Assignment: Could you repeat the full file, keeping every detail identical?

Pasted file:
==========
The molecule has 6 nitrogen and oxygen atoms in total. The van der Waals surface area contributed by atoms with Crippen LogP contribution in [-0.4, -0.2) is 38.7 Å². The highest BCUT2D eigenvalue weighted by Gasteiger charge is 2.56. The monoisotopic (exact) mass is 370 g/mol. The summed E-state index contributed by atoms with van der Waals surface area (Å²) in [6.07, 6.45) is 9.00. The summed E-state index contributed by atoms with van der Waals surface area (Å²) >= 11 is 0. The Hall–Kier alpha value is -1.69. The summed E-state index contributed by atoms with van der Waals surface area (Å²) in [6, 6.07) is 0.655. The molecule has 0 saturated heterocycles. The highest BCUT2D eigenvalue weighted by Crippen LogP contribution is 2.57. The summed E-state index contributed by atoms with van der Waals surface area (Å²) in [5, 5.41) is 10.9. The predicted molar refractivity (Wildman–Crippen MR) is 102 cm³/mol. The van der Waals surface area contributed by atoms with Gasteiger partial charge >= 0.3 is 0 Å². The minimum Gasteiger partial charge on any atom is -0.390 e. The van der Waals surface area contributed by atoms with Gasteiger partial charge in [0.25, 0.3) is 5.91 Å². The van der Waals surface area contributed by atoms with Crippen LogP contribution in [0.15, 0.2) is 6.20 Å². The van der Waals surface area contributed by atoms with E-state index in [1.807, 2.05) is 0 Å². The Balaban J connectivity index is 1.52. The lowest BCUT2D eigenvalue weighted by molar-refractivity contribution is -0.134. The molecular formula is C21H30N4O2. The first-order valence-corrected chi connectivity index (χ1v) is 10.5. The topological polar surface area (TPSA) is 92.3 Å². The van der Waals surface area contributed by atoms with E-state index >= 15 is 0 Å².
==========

The molecule has 6 nitrogen and oxygen atoms in total. The van der Waals surface area contributed by atoms with Crippen LogP contribution in [-0.4, -0.2) is 38.7 Å². The highest BCUT2D eigenvalue weighted by Gasteiger charge is 2.56. The monoisotopic (exact) mass is 370 g/mol. The summed E-state index contributed by atoms with van der Waals surface area (Å²) in [6.07, 6.45) is 9.00. The summed E-state index contributed by atoms with van der Waals surface area (Å²) >= 11 is 0. The Hall–Kier alpha value is -1.69. The summed E-state index contributed by atoms with van der Waals surface area (Å²) in [6, 6.07) is 0.655. The molecule has 0 saturated heterocycles. The highest BCUT2D eigenvalue weighted by Crippen LogP contribution is 2.57. The summed E-state index contributed by atoms with van der Waals surface area (Å²) in [5, 5.41) is 10.9. The predicted molar refractivity (Wildman–Crippen MR) is 102 cm³/mol. The van der Waals surface area contributed by atoms with Gasteiger partial charge >= 0.3 is 0 Å². The minimum Gasteiger partial charge on any atom is -0.390 e. The van der Waals surface area contributed by atoms with Gasteiger partial charge in [0.25, 0.3) is 5.91 Å². The van der Waals surface area contributed by atoms with Crippen LogP contribution in [0.15, 0.2) is 6.20 Å². The van der Waals surface area contributed by atoms with E-state index in [1.807, 2.05) is 0 Å². The Balaban J connectivity index is 1.52. The lowest BCUT2D eigenvalue weighted by molar-refractivity contribution is -0.134. The molecular formula is C21H30N4O2. The first-order valence-corrected chi connectivity index (χ1v) is 10.5. The topological polar surface area (TPSA) is 92.3 Å². The van der Waals surface area contributed by atoms with E-state index >= 15 is 0 Å².